Do you receive wages?
In most states, (but not all) wages can be garnished by a creditor holding a judgment.
In many states, the wages have to exceed a certain dollar amount or they cannot be garnished.
The way to find out whether your wages can be garnished is to go to the web site for your state & search state laws for 'exemptions.'
In most states, public assistance benefits are exempt, however, public assistance benefits are not referred to as wages.
Hope this helps!
The following property is exempt (can't be attached) in your State:
Pensions / Retirement Plans: Public employees, unlimited amount [40.08(1)]; qualifying municipal employees, unlimited amount [66.81]; firefighters and police officers who work in cities with 100,000 or more in population, unlimited amount [815.18(3)(e) and (f)]; private and public retirement benefits, amount needed for support [815.18(3)(j)]; military pension, unlimited amount [815.18(3)(n)]
Public Benefits / Entitlements: Workers' compensation, unlimited amt [102.27]; veterans' benefits, unlimited amount [45.35(8)(b)]; aid to families with dependent children and other social service payments, unlimited amt [49.96]; other social services payments; unemployment compensation, unlimited amt [108.13]; crime victims compensation, unlimited amt [949.07]
Wages: 75% of earned but unpaid wages [815.18(3)(h)]
Miscellaneous: Alimony and child support, amount needed for support [815.18(3)(c)]; business partnership property, unlimited amount [178.21]
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Disclaimer: This answer does not constitute legal advice. I am admitted in the States of New York, New Jersey and Massachusetts only and make no attempt to opine on matters of law that are not relevant to those three States. This advice is based on general principles of law that may or may not relate to your specific situation. Facts and laws change and these possible changes will affect the advice provided here. Consult an attorney in your locale before you act on any of this advice. You should not rely on this advice alone and nothing in these communications creates an attorney client relationship. The opinions expressed herein are those of the author only and the fact that he has worked as an Assistant District Attorney; State Supreme Court Clerk; Special Assistant United States Attorney (Hawaii); Assistant Cornell University Counsel or Judge Advocate, United States Marine Corps should not be relied upon to assume that these statements reflect the policy of these organizations.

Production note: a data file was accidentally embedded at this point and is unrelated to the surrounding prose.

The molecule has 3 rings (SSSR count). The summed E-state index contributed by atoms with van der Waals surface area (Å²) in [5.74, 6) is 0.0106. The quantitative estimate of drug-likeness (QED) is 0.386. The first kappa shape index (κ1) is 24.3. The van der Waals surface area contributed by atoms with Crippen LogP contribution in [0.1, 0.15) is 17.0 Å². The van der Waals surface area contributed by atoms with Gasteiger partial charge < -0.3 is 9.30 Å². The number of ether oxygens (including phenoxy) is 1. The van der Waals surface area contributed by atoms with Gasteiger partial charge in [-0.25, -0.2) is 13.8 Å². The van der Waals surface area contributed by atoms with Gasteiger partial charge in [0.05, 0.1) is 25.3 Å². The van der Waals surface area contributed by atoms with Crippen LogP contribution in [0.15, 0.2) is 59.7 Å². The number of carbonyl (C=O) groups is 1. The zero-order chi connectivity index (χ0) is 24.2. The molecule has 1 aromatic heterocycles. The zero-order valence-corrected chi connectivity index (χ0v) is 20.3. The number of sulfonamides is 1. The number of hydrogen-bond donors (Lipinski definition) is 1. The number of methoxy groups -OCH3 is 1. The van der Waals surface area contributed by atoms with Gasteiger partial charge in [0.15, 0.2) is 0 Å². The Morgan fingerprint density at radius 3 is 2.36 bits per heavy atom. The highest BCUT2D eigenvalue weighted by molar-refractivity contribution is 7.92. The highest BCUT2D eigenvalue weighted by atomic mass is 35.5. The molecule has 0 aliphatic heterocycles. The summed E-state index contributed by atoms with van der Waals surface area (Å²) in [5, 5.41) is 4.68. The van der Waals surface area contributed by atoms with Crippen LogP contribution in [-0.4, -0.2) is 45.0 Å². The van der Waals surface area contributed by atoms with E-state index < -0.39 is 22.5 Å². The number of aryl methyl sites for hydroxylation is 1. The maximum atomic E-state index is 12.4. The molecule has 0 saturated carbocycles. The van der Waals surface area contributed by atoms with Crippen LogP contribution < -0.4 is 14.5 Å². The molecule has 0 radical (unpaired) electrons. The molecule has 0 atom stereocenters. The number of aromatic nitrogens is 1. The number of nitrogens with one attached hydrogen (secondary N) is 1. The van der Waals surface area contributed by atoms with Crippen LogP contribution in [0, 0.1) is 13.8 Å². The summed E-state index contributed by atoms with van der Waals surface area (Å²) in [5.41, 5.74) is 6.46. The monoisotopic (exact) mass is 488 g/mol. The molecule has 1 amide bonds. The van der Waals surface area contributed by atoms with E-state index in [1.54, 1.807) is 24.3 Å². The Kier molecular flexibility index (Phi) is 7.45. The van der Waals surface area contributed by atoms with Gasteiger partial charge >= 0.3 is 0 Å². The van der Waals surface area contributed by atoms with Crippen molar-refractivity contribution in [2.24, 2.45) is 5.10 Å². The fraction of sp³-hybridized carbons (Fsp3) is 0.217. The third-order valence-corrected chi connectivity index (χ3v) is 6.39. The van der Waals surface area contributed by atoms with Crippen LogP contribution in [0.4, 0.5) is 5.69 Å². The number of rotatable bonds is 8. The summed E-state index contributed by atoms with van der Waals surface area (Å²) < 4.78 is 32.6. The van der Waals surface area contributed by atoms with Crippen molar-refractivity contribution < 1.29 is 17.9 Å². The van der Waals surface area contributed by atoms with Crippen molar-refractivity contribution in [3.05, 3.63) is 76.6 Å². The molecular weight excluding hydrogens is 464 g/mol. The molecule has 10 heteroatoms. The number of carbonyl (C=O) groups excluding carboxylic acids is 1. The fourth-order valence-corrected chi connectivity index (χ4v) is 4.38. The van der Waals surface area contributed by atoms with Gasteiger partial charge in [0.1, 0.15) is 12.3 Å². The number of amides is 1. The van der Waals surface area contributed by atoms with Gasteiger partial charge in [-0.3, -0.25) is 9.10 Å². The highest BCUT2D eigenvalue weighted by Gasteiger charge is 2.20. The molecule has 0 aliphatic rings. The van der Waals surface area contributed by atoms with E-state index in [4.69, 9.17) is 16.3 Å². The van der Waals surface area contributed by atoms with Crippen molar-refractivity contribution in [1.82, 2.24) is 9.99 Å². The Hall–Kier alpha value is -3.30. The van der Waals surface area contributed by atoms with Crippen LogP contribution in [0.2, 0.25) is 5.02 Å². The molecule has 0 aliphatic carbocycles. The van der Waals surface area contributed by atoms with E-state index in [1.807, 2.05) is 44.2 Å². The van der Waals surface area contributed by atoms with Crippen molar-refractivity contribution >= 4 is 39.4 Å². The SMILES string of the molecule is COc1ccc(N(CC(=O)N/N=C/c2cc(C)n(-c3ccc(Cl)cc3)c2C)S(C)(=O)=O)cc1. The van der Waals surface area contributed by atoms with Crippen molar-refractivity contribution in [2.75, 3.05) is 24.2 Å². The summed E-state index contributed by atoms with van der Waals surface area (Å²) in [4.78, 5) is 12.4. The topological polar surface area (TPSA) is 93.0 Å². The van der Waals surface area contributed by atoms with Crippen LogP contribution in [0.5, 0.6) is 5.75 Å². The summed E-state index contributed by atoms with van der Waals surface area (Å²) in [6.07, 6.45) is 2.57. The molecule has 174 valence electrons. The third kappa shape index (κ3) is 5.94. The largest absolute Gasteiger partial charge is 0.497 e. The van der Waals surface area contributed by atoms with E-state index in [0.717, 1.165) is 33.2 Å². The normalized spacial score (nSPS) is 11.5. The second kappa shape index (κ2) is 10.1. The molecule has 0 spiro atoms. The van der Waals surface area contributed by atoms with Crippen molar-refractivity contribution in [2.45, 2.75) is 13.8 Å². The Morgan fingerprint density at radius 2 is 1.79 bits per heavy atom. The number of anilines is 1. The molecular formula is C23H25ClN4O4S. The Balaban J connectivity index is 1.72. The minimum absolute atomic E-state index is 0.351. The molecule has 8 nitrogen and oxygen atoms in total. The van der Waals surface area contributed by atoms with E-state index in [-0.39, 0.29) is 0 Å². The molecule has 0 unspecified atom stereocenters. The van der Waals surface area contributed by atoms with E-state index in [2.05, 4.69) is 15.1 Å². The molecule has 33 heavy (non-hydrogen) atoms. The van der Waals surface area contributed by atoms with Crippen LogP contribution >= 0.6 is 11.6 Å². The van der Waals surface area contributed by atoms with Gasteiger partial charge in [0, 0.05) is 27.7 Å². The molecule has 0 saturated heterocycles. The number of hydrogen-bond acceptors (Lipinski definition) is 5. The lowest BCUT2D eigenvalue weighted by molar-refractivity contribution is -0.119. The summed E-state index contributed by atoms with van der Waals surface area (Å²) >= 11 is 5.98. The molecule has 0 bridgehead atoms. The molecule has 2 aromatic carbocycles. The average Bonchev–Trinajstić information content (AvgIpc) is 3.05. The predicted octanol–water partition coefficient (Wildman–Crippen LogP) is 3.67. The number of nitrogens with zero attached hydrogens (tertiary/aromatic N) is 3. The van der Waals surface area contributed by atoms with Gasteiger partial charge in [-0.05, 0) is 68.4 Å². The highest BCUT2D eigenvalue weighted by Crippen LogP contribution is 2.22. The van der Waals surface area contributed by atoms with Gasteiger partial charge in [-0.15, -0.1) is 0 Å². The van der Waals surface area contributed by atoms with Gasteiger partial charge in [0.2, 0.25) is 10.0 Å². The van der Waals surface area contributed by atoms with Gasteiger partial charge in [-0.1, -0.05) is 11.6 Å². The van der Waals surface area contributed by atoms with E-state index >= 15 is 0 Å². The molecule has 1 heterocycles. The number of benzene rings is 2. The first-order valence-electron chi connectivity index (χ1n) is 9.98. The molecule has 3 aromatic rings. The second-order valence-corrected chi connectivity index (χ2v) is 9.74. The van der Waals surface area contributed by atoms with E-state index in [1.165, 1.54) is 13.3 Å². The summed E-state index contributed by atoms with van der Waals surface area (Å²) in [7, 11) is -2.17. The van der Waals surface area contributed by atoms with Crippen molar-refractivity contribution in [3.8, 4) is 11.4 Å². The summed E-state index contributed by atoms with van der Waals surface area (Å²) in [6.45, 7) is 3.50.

You must have wages to have them garnished. If you do, Wisconsin law appears to not allow garnishments if your wages are below the federal poverty line. If you are about the federal poverty line, then it depends on your income and what you are being garnished for. If that is the case, consult with a local lawyer. You may be able to ask the payroll department at your employer because they are the ones who will be processing it.
[I am a Virginia-licensed attorney. This communication is intended as general information and not specific legal advice, and this communication does not create an attorney-client relationship.]